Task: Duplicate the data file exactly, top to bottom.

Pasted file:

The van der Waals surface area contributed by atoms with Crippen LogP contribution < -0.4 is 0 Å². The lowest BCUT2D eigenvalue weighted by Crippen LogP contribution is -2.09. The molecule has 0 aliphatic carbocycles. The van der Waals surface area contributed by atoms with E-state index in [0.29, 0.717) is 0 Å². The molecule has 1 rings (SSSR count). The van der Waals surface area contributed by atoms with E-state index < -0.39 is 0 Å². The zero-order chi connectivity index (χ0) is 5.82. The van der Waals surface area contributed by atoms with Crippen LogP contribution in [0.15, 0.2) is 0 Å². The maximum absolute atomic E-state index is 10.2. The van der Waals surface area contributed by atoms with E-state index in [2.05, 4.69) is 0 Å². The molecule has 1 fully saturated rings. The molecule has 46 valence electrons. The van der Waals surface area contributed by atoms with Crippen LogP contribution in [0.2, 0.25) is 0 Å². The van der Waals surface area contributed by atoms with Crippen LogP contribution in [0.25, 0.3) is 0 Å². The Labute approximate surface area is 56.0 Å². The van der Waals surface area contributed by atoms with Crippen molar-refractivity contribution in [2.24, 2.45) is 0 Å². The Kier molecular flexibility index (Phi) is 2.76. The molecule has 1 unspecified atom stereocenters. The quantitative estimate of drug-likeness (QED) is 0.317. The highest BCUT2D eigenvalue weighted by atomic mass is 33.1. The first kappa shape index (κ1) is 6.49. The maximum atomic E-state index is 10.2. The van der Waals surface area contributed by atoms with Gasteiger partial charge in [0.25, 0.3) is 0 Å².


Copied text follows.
The van der Waals surface area contributed by atoms with Crippen LogP contribution < -0.4 is 0 Å². The lowest BCUT2D eigenvalue weighted by Crippen LogP contribution is -2.09. The molecule has 0 aliphatic carbocycles. The van der Waals surface area contributed by atoms with E-state index in [0.29, 0.717) is 0 Å². The molecule has 1 rings (SSSR count). The van der Waals surface area contributed by atoms with E-state index < -0.39 is 0 Å². The zero-order chi connectivity index (χ0) is 5.82. The van der Waals surface area contributed by atoms with Crippen LogP contribution in [0.15, 0.2) is 0 Å². The maximum absolute atomic E-state index is 10.2. The van der Waals surface area contributed by atoms with E-state index in [2.05, 4.69) is 0 Å². The molecule has 1 fully saturated rings. The molecule has 46 valence electrons. The van der Waals surface area contributed by atoms with Crippen LogP contribution in [0.2, 0.25) is 0 Å². The van der Waals surface area contributed by atoms with Crippen LogP contribution in [0.25, 0.3) is 0 Å². The Labute approximate surface area is 56.0 Å². The van der Waals surface area contributed by atoms with Crippen molar-refractivity contribution in [2.24, 2.45) is 0 Å². The Kier molecular flexibility index (Phi) is 2.76. The molecule has 1 unspecified atom stereocenters. The quantitative estimate of drug-likeness (QED) is 0.317. The highest BCUT2D eigenvalue weighted by atomic mass is 33.1. The first kappa shape index (κ1) is 6.49. The maximum atomic E-state index is 10.2. The van der Waals surface area contributed by atoms with Gasteiger partial charge in [0.25, 0.3) is 0 Å².